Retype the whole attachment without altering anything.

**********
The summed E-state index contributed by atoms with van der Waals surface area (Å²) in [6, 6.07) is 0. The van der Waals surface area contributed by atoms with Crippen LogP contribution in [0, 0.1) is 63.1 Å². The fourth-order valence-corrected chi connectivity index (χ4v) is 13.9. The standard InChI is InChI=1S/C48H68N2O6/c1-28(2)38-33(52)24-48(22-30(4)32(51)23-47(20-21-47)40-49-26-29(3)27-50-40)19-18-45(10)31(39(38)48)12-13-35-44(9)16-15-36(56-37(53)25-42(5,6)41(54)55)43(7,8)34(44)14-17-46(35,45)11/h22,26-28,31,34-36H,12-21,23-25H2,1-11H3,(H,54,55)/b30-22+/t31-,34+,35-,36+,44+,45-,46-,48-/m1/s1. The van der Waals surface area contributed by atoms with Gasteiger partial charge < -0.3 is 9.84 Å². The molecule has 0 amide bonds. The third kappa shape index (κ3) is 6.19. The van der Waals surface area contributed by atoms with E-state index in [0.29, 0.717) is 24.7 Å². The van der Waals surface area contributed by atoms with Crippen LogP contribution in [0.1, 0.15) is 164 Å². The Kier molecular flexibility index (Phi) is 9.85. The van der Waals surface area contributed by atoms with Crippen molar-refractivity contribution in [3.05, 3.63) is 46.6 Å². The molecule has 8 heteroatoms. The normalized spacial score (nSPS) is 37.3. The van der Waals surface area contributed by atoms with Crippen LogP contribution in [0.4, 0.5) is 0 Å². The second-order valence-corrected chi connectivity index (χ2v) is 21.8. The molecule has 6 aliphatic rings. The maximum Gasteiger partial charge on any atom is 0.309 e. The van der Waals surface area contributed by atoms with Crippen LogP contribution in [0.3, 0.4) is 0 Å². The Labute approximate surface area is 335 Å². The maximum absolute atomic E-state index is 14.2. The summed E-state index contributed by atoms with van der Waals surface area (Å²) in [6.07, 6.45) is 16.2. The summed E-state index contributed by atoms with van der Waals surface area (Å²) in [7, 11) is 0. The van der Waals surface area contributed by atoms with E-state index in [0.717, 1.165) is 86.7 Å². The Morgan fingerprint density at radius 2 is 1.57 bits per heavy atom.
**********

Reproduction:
The summed E-state index contributed by atoms with van der Waals surface area (Å²) in [6, 6.07) is 0. The van der Waals surface area contributed by atoms with Crippen LogP contribution in [0, 0.1) is 63.1 Å². The fourth-order valence-corrected chi connectivity index (χ4v) is 13.9. The standard InChI is InChI=1S/C48H68N2O6/c1-28(2)38-33(52)24-48(22-30(4)32(51)23-47(20-21-47)40-49-26-29(3)27-50-40)19-18-45(10)31(39(38)48)12-13-35-44(9)16-15-36(56-37(53)25-42(5,6)41(54)55)43(7,8)34(44)14-17-46(35,45)11/h22,26-28,31,34-36H,12-21,23-25H2,1-11H3,(H,54,55)/b30-22+/t31-,34+,35-,36+,44+,45-,46-,48-/m1/s1. The van der Waals surface area contributed by atoms with Gasteiger partial charge < -0.3 is 9.84 Å². The molecule has 0 amide bonds. The third kappa shape index (κ3) is 6.19. The van der Waals surface area contributed by atoms with E-state index in [0.29, 0.717) is 24.7 Å². The van der Waals surface area contributed by atoms with Crippen LogP contribution in [0.1, 0.15) is 164 Å². The Kier molecular flexibility index (Phi) is 9.85. The van der Waals surface area contributed by atoms with Crippen molar-refractivity contribution in [3.05, 3.63) is 46.6 Å². The molecule has 8 heteroatoms. The normalized spacial score (nSPS) is 37.3. The van der Waals surface area contributed by atoms with Crippen LogP contribution in [0.4, 0.5) is 0 Å². The second-order valence-corrected chi connectivity index (χ2v) is 21.8. The molecule has 6 aliphatic rings. The maximum Gasteiger partial charge on any atom is 0.309 e. The van der Waals surface area contributed by atoms with Crippen LogP contribution in [0.3, 0.4) is 0 Å². The Labute approximate surface area is 335 Å². The maximum absolute atomic E-state index is 14.2. The summed E-state index contributed by atoms with van der Waals surface area (Å²) in [6.07, 6.45) is 16.2. The summed E-state index contributed by atoms with van der Waals surface area (Å²) in [7, 11) is 0. The van der Waals surface area contributed by atoms with E-state index in [0.717, 1.165) is 86.7 Å². The Morgan fingerprint density at radius 2 is 1.57 bits per heavy atom.